Sanāʾī’ (1118-1152)

Little is known of Sanāʾī’s early life. He was a resident of Ghazna and served for a time as poet at the court of the Ghaznavid sultans, composing lyrics in praise of his patrons. At some point he underwent a spiritual conversion and, abandoning the court, went to Merv (Turkmenistan), where he pursued a life of spiritual perfection. He returned to Ghazna years later but lived in retirement, resisting the blandishments of his Ghaznavid patron Bahrām Shāh.

Sanāʾī’s best-known work is the Ḥadīqat al-ḥaqīqah wa sharīʿat aṭ-ṭariqah (The Garden of Truth and the Law of the Path). Dedicated to Bahrām Shāh, this great work, expressing the poet’s ideas on God, love, philosophy, and reason, is composed of 10,000 couplets in 10 separate sections. The first section was translated in English as The Enclosed Garden of Truth (1910).

Sanāʾī’s work is of major importance in Persian-Islāmic literature, for he was the first to use such verse forms as the qaṣīdah (ode), the ghazal (lyric), and the mas̄navī (rhymed couplet) to express the philosophical, mystical, and ethical ideas of Ṣūfism (Islāmic mysticism). His divan, or collected poetry, contains some 30,000 verses.  Sanāʾī’ is considered to be the first great mystical poet in the Persian language.

 

 

from The Walled Garden of the Truth

 

On the Blind Men and the Affair of the Elephant

There was a great city in the country of Ghûr, in which all the people were blind. A certain king passed by that place, bringing his army and pitching his camp on the plain. He had a large and magnificent elephant to minister to his pomp and excite awe, and to attack in battle. A desire arose among the people to see this monstrous elephant, and a number of the blind, like fools, visited it, every one running in his haste to find out its shape and form. They came, and being without the sight of their eyes groped about it with their hands; each of them by touching one member obtained a notion of some one part; each one got a conception of an impossible object, and fully believed his fancy true. When they returned to the people of the city, the others gathered round them, all expectant, so misguided and deluded were they. They asked about the appearance and shape of the elephant, and what they told all listened to. One asked him whose hand had come upon its ear about the elephant; he said, It is a huge and formidable object, broad and rough and spreading, like a carpet. And he whose hand had come upon its trunk said, I have found out about it; it is straight and hollow in the middle like a pipe, a terrible thing and an instrument of destruction. And he who had felt the thick hard legs of the elephant said, As I have it in mind, its form is straight like a planed pillar. Everyone had seen some one of its parts, and all had seen it wrongly. No mind knew the whole,--knowledge is never the companion of the blind all, like fools deceived, fancied absurdities.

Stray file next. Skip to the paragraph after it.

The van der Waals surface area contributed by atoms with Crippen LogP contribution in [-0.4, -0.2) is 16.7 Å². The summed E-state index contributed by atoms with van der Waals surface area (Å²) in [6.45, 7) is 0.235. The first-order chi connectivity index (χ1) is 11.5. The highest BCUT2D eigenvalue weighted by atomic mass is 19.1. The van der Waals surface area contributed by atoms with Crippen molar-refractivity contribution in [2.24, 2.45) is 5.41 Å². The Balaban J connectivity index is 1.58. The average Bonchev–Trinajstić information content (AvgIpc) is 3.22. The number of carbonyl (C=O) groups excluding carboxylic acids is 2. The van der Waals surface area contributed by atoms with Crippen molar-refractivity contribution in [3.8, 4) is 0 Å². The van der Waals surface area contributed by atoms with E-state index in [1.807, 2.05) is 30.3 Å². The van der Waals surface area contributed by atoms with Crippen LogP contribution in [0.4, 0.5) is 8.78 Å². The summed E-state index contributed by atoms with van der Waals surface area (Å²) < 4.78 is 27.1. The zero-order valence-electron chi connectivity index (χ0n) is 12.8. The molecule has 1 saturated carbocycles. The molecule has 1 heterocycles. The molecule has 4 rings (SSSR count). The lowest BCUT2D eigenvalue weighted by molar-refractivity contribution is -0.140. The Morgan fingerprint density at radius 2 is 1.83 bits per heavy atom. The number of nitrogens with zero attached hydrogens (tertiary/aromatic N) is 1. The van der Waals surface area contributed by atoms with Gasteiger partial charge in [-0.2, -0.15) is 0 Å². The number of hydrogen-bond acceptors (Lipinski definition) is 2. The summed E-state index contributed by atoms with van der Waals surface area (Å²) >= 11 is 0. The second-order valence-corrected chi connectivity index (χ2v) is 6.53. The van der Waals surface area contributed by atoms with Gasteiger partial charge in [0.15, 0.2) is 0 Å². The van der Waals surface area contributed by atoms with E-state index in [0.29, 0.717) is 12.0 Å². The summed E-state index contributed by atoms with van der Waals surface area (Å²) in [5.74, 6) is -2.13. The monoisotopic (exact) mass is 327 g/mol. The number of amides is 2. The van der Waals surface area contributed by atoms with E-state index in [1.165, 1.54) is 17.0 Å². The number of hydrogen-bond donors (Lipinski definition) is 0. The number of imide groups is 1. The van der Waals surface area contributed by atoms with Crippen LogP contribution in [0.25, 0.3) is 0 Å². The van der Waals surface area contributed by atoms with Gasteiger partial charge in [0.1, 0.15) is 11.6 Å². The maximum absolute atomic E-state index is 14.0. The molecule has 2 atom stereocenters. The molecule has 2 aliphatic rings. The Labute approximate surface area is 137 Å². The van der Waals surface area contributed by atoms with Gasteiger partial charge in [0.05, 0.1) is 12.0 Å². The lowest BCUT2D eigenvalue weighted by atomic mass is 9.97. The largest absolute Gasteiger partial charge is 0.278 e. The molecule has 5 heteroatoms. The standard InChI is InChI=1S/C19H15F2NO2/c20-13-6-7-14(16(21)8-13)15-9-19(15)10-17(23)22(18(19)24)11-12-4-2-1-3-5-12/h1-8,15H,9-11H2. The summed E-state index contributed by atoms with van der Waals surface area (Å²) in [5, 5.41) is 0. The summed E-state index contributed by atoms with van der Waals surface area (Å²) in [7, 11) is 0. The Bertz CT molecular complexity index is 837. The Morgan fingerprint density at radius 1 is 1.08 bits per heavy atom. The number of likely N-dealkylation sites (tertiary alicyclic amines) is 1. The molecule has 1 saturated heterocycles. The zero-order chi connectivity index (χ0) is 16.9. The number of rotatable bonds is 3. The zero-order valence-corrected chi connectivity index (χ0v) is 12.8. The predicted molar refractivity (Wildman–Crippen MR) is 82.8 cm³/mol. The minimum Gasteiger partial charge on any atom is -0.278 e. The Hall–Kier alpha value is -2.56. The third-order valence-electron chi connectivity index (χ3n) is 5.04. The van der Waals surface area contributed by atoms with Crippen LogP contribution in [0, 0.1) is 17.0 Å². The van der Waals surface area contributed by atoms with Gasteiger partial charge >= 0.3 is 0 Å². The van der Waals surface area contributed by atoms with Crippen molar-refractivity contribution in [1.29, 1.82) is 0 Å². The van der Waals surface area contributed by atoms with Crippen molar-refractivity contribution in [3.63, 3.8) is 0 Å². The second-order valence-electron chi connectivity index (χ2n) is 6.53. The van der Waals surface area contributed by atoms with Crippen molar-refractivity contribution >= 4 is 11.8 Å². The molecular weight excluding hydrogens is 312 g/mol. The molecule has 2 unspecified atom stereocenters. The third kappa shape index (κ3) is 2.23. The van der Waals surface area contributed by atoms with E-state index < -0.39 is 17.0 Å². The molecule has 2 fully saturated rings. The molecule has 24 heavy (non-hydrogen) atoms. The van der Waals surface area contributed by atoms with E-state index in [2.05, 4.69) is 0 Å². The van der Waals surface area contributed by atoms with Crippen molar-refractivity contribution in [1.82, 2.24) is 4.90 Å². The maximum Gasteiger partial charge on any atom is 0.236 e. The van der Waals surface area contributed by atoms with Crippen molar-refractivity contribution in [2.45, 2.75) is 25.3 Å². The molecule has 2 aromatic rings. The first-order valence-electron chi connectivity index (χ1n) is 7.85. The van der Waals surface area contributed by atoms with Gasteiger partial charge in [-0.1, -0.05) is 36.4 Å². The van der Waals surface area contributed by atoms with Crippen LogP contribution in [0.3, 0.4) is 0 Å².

Men know not the Divine essence; into this subject the philosophers may not enter.

 

The Parable of Those Who Give Alms

A certain wise and liberal man gave away so many bags of gold before his son's eyes that when he saw his father's munificence he broke forth into censure and remonstrance, saying, Father, where is my share of this? He said, O son, in the treasury of God; I have given to God thy portion, leaving no executor and none to divide it with thee, and He will give it thee again.

He is Himself our Provider and our Master; shall He not suffice us, both for faith and worldly goods? He is no other than the disposer of our lives; He will not oppress thee,--He is not of those. To everyone He gives back seventy-fold; and if He closes one door against thee, He opens ten.

 

On Being Silent

The path of religion is neither in works nor words; there are no buildings thereon, but only desolation. Whoso becomes silent to pursue the path, his speech is life and sweetness; if he speaks, it will not be out of ignorance, and if he is silent, it will not be from sloth; when silent, he is not devising frivolity; when speaking, he scatters abroad no trifling talk.

Those fools, the thieves and pickpockets, keep their knowledge to use in highway robbery. Thou seest, O Master, thou of many words, that thou hadst better have light in thy heart than words; when thou becomest silent, thou art most eloquent, but if thou speakest, thou art like a captain of war. 'Kun,' consists of two letters, both voiceless; '' consists of two letters, both silent. Doubt not concerning these words of mine; open thine eyes, pay heed for a little.

There exists the dog, and the stone; the stove of the bath, and the slave; but thou art excellent, like a jewel inside a casket. The king uses his silver for his daily needs, but his ruby be keeps for his treasure-house; silver is evil in its own ill-starred nature, the ruby is joyous because it is full of blood within.

The family of Barmak became great through their liberality; they were, so to say, close companions of generosity. Though fate pronounced their destruction, their name endures, indestructible as the spirit. The people of this generation, though amiable, are impudent as flies and wanton; in word they are all sweet as sugar, but when it comes to generosity, they tear men's hearts and burn their souls.

When He had adorned thy soul within thee, He held up before thee the mirror of the light; till pride made thee quick to anger, and thou lookedst upon thyself with the evil eye.

He has balanced day and night by the ruler of his justice, not by chance or at random.

While Reason digs for the secret, thou hast reached thy goal on the plain of Love.

The heart and soul of the seeker after God are concealed, but his tongue proclaims in truth, 'I am God.'

 

Source: http://www.sacred-texts.com/isl/egt/index.htm